Committee Reviews Plan to Prevent Catastrophic Wildfires
New Policy Forms Partnership Between State and Federal Land Managers
Washington, D.C. — Today, Chairman Larry Combest convened the House Committee on Agriculture to review the causes of this year's catastrophic western wildfires and to examine a new plan included in the House-passed Interior Appropriations bill to prevent future disasters.
The year 2000 has been one of the worst wildfire seasons of the century. To date seven million acres of forest land have been destroyed by wildfires -- equivalent to a one-mile wide swath of forest stretching from Washington D.C. to Los Angeles and back. This tragedy has been made worse by the terrible loss of homes and property in Los Alamos, the suburbs of Denver, and in other places throughout the interior West.
"We have been warned by the experts that this was coming. These same experts tell us that, unless we act now, the worst is yet to come," Combest said. "Yet, sadly, the prevailing policy in Washington is a one of neglect. But we cannot stand idly by and allow this tragedy to continue. It is time for a new policy."
Over 50 million acres of federal lands, mainly in the western United States, are now at high risk of damage due to fire. Sixty percent of our national forests are in an unhealthy condition while one out of every three acres of national forest is dead or dying. Currently, federal agencies rely heavily on prescribed fire for treating these areas of dangerous fuel buildup. However, the most up-to-date science indicates that this approach will likely be unsuccessful without active treatments such as thinning, harvest, and brush removal to reduce fuel loads.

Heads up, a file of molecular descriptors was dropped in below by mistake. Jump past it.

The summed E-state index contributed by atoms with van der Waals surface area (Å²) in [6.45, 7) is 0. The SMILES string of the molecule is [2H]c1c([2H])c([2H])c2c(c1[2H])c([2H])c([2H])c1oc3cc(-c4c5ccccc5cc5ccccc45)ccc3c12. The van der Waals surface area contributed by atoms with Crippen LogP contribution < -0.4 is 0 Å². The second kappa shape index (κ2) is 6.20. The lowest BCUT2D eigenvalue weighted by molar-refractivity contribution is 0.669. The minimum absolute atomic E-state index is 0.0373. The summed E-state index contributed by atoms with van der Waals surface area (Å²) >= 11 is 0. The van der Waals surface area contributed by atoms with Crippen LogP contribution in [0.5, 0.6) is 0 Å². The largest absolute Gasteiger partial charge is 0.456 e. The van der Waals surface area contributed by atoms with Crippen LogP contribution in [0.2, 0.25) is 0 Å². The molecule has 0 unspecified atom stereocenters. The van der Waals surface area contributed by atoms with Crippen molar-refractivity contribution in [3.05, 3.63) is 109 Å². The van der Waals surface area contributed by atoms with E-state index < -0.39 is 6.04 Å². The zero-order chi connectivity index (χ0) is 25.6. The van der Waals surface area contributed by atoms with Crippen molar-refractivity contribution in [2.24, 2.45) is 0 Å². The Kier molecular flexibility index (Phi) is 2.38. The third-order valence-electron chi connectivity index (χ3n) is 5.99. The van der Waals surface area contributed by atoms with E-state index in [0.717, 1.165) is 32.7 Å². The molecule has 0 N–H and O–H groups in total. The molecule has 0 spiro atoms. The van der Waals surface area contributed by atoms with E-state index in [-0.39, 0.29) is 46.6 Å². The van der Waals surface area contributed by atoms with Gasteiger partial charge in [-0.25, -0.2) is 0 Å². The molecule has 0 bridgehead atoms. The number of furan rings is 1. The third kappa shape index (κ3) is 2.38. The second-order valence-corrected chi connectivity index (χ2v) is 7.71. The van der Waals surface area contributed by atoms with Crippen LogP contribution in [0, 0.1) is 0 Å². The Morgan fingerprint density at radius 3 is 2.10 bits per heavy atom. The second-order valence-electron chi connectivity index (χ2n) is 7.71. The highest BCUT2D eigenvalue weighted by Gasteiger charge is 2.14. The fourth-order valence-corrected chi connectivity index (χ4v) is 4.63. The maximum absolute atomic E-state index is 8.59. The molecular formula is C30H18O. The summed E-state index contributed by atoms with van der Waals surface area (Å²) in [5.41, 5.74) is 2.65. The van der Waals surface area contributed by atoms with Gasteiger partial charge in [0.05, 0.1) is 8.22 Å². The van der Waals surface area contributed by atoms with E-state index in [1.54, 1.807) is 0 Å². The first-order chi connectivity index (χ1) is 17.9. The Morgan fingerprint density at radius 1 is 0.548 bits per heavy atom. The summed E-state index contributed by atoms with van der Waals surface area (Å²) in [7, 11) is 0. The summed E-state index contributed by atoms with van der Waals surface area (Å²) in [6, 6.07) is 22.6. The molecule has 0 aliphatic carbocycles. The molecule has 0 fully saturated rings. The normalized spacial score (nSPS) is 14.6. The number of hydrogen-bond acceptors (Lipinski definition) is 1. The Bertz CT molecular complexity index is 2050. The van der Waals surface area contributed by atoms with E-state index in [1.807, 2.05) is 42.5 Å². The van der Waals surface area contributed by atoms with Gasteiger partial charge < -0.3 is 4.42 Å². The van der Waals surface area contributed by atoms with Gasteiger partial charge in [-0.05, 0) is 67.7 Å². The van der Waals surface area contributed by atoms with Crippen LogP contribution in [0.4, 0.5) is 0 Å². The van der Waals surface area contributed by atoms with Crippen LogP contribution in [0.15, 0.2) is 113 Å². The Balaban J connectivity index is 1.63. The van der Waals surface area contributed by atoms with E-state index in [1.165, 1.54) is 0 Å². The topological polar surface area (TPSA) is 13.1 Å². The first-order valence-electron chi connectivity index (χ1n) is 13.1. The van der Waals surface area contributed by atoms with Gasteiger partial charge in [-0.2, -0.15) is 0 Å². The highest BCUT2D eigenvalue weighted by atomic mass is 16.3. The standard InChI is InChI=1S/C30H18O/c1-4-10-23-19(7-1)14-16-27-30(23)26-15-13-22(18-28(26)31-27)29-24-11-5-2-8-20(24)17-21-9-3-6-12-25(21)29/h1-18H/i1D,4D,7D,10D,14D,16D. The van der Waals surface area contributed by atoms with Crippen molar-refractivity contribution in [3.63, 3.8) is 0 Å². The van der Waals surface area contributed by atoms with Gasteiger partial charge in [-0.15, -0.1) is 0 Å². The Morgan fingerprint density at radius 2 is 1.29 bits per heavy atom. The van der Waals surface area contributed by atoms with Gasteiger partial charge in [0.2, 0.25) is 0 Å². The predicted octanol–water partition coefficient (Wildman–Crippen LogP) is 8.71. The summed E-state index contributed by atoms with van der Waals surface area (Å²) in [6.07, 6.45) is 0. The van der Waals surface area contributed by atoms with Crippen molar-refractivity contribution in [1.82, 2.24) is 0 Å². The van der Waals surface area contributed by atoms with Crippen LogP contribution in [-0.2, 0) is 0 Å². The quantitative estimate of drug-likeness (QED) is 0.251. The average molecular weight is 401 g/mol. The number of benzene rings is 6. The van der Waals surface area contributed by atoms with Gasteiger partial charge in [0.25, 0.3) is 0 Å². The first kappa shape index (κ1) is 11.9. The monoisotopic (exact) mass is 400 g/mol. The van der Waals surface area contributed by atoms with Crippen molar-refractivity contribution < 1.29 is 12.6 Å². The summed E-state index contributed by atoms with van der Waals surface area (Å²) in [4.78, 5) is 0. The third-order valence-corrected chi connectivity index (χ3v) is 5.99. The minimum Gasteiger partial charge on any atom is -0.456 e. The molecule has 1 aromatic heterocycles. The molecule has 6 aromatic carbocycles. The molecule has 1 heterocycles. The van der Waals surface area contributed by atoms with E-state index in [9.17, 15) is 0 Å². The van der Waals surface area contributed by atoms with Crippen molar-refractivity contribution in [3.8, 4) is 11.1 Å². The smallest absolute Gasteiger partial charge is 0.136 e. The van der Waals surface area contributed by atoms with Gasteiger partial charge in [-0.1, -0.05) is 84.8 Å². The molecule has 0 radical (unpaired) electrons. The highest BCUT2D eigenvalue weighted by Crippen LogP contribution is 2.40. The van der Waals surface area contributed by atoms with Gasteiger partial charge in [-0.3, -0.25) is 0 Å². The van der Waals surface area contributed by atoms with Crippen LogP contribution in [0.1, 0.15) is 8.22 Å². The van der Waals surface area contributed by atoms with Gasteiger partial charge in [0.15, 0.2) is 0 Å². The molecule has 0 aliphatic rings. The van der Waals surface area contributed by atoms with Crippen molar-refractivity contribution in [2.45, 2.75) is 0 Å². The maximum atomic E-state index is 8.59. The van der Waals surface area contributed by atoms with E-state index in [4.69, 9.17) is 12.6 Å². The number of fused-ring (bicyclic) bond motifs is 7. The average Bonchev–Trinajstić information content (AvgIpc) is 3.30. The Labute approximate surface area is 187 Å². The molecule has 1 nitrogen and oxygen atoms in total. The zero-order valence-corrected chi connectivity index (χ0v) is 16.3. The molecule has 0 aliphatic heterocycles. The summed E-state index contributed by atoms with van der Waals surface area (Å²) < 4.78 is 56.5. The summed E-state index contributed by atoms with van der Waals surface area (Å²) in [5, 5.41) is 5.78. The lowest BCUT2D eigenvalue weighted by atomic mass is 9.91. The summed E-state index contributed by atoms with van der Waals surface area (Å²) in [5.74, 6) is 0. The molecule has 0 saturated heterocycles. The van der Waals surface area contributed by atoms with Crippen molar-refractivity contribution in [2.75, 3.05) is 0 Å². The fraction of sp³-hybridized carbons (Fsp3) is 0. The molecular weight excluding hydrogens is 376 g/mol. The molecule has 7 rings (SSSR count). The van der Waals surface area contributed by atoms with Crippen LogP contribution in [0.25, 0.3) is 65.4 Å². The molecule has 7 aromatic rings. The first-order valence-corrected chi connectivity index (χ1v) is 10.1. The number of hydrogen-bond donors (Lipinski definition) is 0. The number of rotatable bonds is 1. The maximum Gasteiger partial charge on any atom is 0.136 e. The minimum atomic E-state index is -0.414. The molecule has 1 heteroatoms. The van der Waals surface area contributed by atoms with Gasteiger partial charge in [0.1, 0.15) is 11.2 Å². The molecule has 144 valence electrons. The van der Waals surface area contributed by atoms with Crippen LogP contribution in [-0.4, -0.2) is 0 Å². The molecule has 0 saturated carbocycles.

"Yesterday Congress took the first step," Combest said. "The House overwhelmingly approved legislation providing $1.8 billion for a plan designed by the Western Governors Association. This plan was agreed to by the Secretaries of Agriculture and the Interior and will go a long way towards cleaning up the forests that have burned this year and protecting our remaining forests from burning in the future."
The plan, which will be implemented next year, contains three essential parts:
The plan creates partnerships between states and federal land managers.
It directs federal and state partners to jointly develop a comprehensive ten-year strategy for reducing fire risks.
It gives states a direct role in the planning, decision-making and implementation of the ten-year strategy.